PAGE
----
Whether or not the U.S. Congress actually approves the recent nuclear deal with Iran — which is far from a certainty — there’s a lot to be learned from the recent negotiations in Vienna. The fact that Secretary of State John Kerry and Iranian Foreign Minister Javad Zarif and their respective teams managed to arrive at any kind of deal is a testament to extraordinary negotiation strategies at work. Which means even those of us negotiating deals with lower stakes than global nuclear proliferation should watch closely and learn all we can. Herewith, four takeaways from the recent colloquy.
1. Location Matters.
The physical location of a negotiation can actually determine its outcome. That these final round of discussions took place in Vienna was a deliberate choice — geographically between Washington and Tehran, and home to the (symbolically) impartial International Atomic Energy Agency. The Coburg Palace was another smart choice, as it allowed the negotiating teams to keep a safe distance from journalists, preventing the kind of leaks and casual asides that can undercut formal talks. Plus, Vienna’s damn beautiful. That Zarif could read the latest notes on the agreement while sunbathing on his balcony overlooking the architecture of Mozart’s city, well, that contributed more than you might imagine.
Next time you’re planning a negotiation of any type, consider the location carefully. Their office is a very bad idea. Their conference room is slightly better. Better options: a quiet coffee shop, a hotel conference room, an arrivals lounge at an airport or train terminal, going for a walk. Neutral territory is good. If it's a tense issue, neutral territory is critical.
The President negotiates at Camp David for a reason. If you can get your target to a different space, they'll be primed to think differently.
2. Control the Rhythm.
When these negotiations began, John Kerry was not far removed from the bicycle accident that broke his leg. He was forced to step out of the negotiations regularly for physical therapy. Some afternoons, he took a break and headed back to his team’s own bunker, the Imperial Hotel. While these actions could have been disruptive, they actually served the rhythm of the talks. Each of the parties at the table were managing the home front at the same time they were battling the other team — and Mr. Kerry and President Obama happened to be managing a home front full of voices accusing them of being too eager to make a deal. Slowing down, taking breaks, walking away and coming back — and blowing past the deadline by nearly two weeks — changed the rhythm of the conversations from frantic to steady.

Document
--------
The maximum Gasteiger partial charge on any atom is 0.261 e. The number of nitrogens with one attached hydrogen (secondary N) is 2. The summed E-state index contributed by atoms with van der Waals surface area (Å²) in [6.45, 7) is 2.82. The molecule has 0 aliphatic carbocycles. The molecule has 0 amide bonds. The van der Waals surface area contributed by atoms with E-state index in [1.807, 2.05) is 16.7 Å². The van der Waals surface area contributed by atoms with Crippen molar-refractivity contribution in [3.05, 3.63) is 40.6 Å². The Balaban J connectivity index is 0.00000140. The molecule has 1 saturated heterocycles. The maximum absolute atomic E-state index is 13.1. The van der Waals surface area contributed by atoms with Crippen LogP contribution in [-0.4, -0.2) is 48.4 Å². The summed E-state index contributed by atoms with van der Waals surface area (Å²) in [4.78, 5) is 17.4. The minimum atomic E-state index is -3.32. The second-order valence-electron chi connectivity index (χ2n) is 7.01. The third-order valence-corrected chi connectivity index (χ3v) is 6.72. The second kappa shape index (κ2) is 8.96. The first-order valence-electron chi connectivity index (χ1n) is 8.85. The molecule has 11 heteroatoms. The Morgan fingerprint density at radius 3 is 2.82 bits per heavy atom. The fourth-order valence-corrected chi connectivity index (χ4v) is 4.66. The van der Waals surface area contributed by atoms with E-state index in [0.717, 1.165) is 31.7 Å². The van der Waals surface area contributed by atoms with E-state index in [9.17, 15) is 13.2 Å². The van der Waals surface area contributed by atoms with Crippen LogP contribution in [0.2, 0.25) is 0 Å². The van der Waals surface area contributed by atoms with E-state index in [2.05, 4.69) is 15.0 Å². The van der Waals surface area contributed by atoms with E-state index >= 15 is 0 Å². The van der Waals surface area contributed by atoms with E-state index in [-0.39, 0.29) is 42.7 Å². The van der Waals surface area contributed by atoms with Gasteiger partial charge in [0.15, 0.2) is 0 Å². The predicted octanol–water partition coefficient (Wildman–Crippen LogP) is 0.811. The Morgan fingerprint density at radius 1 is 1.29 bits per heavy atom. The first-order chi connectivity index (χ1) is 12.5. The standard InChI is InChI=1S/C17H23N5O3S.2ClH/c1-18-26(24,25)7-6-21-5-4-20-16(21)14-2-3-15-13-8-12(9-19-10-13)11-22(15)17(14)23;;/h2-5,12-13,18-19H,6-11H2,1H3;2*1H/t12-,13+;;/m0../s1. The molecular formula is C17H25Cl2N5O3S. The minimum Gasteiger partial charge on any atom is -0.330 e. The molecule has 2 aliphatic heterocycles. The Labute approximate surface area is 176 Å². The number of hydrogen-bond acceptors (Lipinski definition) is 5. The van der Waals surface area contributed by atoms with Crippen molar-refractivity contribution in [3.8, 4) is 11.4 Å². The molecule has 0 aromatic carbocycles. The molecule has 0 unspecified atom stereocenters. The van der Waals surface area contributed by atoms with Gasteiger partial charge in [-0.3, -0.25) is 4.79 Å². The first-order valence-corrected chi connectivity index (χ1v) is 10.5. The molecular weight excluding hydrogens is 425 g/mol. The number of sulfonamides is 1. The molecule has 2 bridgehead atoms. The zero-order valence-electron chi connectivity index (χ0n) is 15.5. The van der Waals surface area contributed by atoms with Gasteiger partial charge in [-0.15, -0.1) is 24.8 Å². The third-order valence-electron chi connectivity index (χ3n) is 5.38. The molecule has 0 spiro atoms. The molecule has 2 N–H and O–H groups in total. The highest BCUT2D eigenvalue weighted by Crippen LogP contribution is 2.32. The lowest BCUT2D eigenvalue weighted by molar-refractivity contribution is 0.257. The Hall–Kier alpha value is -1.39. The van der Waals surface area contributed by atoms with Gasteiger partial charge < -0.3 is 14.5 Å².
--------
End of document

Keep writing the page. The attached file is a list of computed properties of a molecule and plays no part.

Next time you’re looking toward a period of tense negotiations, consider the rhythm of the session. Choosing morning or afternoon or evening; planning for meals, coffee, or breaks for calls and email; composing the meeting agenda with an eye toward natural stopping points — all decisions that will dictate the rhythm.
3. Celebrate Later.
Speaking of home fronts: during the entirety of the Vienna conversations, chatter from U.S. Presidential hopefuls mixed with grand denouncements from Iran’s Supreme leader–plus back-up vocals from Israel’s leadership–to create a noisy chorus of opinions about the deal.
While talking heads, heads of state, journalists and politicos all shouted their opinions, the negotiators themselves kept their mouths shut. In the final tense days of the negotiation, Kerry said hardly a word. Zarif was tight-lipped. Neither even bothered to employ the phrases that had become their frequent refrains: hopeful, committed to the process, hard work, etc. All was silence.
Except, of course, for one tweet. A bit too eager, the office of Iran's president, Hassan Rouhani, posted a statement on Twitter a day too soon: "#IranDeal is the victory of diplomacy and mutual respect over the outdated paradigm of exclusion and coercion."
Minutes later, the tweet disappeared, and the sentence was reposted, with a tiny adjustment: "If #IranDeal …."
Missteps like that one can disrupt the cautious steps toward completion. Negotiation is not about agreement; It's about faithful execution of agreement. Many an able negotiator has let off the gas too early, and watched a tidy agreement spin into disarray. Celebrate the bedding in of a deal, not the closing of a deal — which is really only the beginning of an agreement (as U.S. negotiators, looking at 60 days of Congressional debate, know very well).
4. Negotiation is Not About Winning.
Here is the clearest sign of a negotiation well-managed: everyone goes home feeling that they’ve won. The Supreme Leader of Iran can voice support for the deal and in the same sentence continue his obligatory anti-Western rhetoric. Meanwhile President Obama steps in front of a camera and claims victory and Europe claims the outcome an historic agreement. Surely both sides didn’t really win the deal. But they won enough of it that both could publicly own victory.
Believe it or not, true negotiation is not about winning. It’s about creating mutual value. Here’s an irony we're not comfortable embracing: if you are to get what you really want, it's necessary to know what your target wants, too — and even to help them get it. Or something close enough.
It’s doubtful that your year will include a deal as historic as the one Kerry and Zarif walked away with, but you’ll need to take your negotiations just as seriously. Whether coming to terms with your investors, pushing to add head-count to your team, aligning with a distribution company, or seeking a pay raise after a performance review, approach the conversation with the seriousness of an international nuclear negotiator.